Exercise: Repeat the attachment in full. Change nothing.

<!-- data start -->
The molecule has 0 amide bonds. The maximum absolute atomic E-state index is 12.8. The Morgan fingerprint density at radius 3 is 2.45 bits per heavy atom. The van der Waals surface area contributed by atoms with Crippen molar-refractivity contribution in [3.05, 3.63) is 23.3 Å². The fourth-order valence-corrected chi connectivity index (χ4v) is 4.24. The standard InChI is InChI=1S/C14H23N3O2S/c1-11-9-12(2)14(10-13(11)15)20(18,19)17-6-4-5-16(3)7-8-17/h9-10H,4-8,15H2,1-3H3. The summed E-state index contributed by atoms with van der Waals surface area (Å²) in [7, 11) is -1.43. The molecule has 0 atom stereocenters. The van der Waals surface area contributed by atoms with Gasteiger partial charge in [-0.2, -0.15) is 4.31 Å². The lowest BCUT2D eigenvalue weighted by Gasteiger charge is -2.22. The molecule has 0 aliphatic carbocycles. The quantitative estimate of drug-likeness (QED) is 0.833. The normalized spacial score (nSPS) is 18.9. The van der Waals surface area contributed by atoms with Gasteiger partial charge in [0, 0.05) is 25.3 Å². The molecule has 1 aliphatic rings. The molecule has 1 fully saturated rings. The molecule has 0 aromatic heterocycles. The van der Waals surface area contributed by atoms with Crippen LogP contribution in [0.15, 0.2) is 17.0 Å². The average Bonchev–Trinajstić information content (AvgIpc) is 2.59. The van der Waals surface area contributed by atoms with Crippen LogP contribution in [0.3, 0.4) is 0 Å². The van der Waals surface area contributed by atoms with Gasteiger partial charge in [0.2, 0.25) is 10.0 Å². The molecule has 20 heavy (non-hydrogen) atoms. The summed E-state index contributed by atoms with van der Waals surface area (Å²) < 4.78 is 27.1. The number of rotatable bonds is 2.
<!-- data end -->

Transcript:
The molecule has 0 amide bonds. The maximum absolute atomic E-state index is 12.8. The Morgan fingerprint density at radius 3 is 2.45 bits per heavy atom. The van der Waals surface area contributed by atoms with Crippen molar-refractivity contribution in [3.05, 3.63) is 23.3 Å². The fourth-order valence-corrected chi connectivity index (χ4v) is 4.24. The standard InChI is InChI=1S/C14H23N3O2S/c1-11-9-12(2)14(10-13(11)15)20(18,19)17-6-4-5-16(3)7-8-17/h9-10H,4-8,15H2,1-3H3. The summed E-state index contributed by atoms with van der Waals surface area (Å²) in [7, 11) is -1.43. The molecule has 0 atom stereocenters. The van der Waals surface area contributed by atoms with Gasteiger partial charge in [-0.2, -0.15) is 4.31 Å². The lowest BCUT2D eigenvalue weighted by Gasteiger charge is -2.22. The molecule has 0 aliphatic carbocycles. The quantitative estimate of drug-likeness (QED) is 0.833. The normalized spacial score (nSPS) is 18.9. The van der Waals surface area contributed by atoms with Gasteiger partial charge in [0, 0.05) is 25.3 Å². The molecule has 1 aliphatic rings. The molecule has 1 fully saturated rings. The molecule has 0 aromatic heterocycles. The van der Waals surface area contributed by atoms with Crippen LogP contribution in [0.15, 0.2) is 17.0 Å². The average Bonchev–Trinajstić information content (AvgIpc) is 2.59. The van der Waals surface area contributed by atoms with Crippen LogP contribution in [0.3, 0.4) is 0 Å². The van der Waals surface area contributed by atoms with Gasteiger partial charge in [0.2, 0.25) is 10.0 Å². The molecule has 20 heavy (non-hydrogen) atoms. The summed E-state index contributed by atoms with van der Waals surface area (Å²) < 4.78 is 27.1. The number of rotatable bonds is 2.